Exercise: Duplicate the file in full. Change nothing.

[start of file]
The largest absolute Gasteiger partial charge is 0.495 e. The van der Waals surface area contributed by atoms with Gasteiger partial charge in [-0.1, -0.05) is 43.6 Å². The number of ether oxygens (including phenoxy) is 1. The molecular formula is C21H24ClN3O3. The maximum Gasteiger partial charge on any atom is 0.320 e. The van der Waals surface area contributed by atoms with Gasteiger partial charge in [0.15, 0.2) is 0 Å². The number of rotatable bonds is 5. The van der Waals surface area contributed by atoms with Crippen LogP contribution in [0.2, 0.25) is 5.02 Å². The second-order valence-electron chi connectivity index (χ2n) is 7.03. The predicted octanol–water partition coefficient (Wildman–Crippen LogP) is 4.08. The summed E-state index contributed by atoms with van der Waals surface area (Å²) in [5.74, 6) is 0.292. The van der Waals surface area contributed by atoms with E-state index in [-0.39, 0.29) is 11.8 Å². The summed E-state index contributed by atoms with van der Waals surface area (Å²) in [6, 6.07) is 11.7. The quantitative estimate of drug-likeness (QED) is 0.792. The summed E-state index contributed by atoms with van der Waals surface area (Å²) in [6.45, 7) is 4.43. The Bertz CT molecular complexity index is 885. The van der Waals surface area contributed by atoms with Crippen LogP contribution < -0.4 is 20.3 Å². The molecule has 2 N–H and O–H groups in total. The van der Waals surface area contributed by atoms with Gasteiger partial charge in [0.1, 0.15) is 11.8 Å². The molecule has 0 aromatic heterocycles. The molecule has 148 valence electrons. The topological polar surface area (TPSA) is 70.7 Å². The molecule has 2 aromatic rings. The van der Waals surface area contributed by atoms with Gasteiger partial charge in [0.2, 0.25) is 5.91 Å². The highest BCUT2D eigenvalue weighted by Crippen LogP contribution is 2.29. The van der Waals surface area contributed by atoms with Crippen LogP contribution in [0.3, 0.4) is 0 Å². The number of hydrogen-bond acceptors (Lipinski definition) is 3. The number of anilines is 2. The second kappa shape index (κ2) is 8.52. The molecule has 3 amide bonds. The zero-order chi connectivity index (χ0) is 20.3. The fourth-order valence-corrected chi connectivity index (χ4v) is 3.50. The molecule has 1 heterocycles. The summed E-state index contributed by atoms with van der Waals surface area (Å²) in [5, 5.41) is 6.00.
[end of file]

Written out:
The largest absolute Gasteiger partial charge is 0.495 e. The van der Waals surface area contributed by atoms with Gasteiger partial charge in [-0.1, -0.05) is 43.6 Å². The number of ether oxygens (including phenoxy) is 1. The molecular formula is C21H24ClN3O3. The maximum Gasteiger partial charge on any atom is 0.320 e. The van der Waals surface area contributed by atoms with Gasteiger partial charge in [0.15, 0.2) is 0 Å². The number of rotatable bonds is 5. The van der Waals surface area contributed by atoms with Crippen LogP contribution in [0.2, 0.25) is 5.02 Å². The second-order valence-electron chi connectivity index (χ2n) is 7.03. The predicted octanol–water partition coefficient (Wildman–Crippen LogP) is 4.08. The summed E-state index contributed by atoms with van der Waals surface area (Å²) in [5.74, 6) is 0.292. The van der Waals surface area contributed by atoms with E-state index in [-0.39, 0.29) is 11.8 Å². The summed E-state index contributed by atoms with van der Waals surface area (Å²) in [6, 6.07) is 11.7. The quantitative estimate of drug-likeness (QED) is 0.792. The summed E-state index contributed by atoms with van der Waals surface area (Å²) in [6.45, 7) is 4.43. The Bertz CT molecular complexity index is 885. The van der Waals surface area contributed by atoms with Crippen LogP contribution < -0.4 is 20.3 Å². The molecule has 2 N–H and O–H groups in total. The van der Waals surface area contributed by atoms with Gasteiger partial charge in [0.1, 0.15) is 11.8 Å². The molecule has 0 aromatic heterocycles. The molecule has 148 valence electrons. The topological polar surface area (TPSA) is 70.7 Å². The molecule has 2 aromatic rings. The van der Waals surface area contributed by atoms with Gasteiger partial charge in [0.2, 0.25) is 5.91 Å². The highest BCUT2D eigenvalue weighted by Crippen LogP contribution is 2.29. The van der Waals surface area contributed by atoms with Crippen LogP contribution in [0.3, 0.4) is 0 Å². The number of hydrogen-bond acceptors (Lipinski definition) is 3. The number of anilines is 2. The second kappa shape index (κ2) is 8.52. The molecule has 3 amide bonds. The zero-order chi connectivity index (χ0) is 20.3. The fourth-order valence-corrected chi connectivity index (χ4v) is 3.50. The molecule has 1 heterocycles. The summed E-state index contributed by atoms with van der Waals surface area (Å²) in [5, 5.41) is 6.00.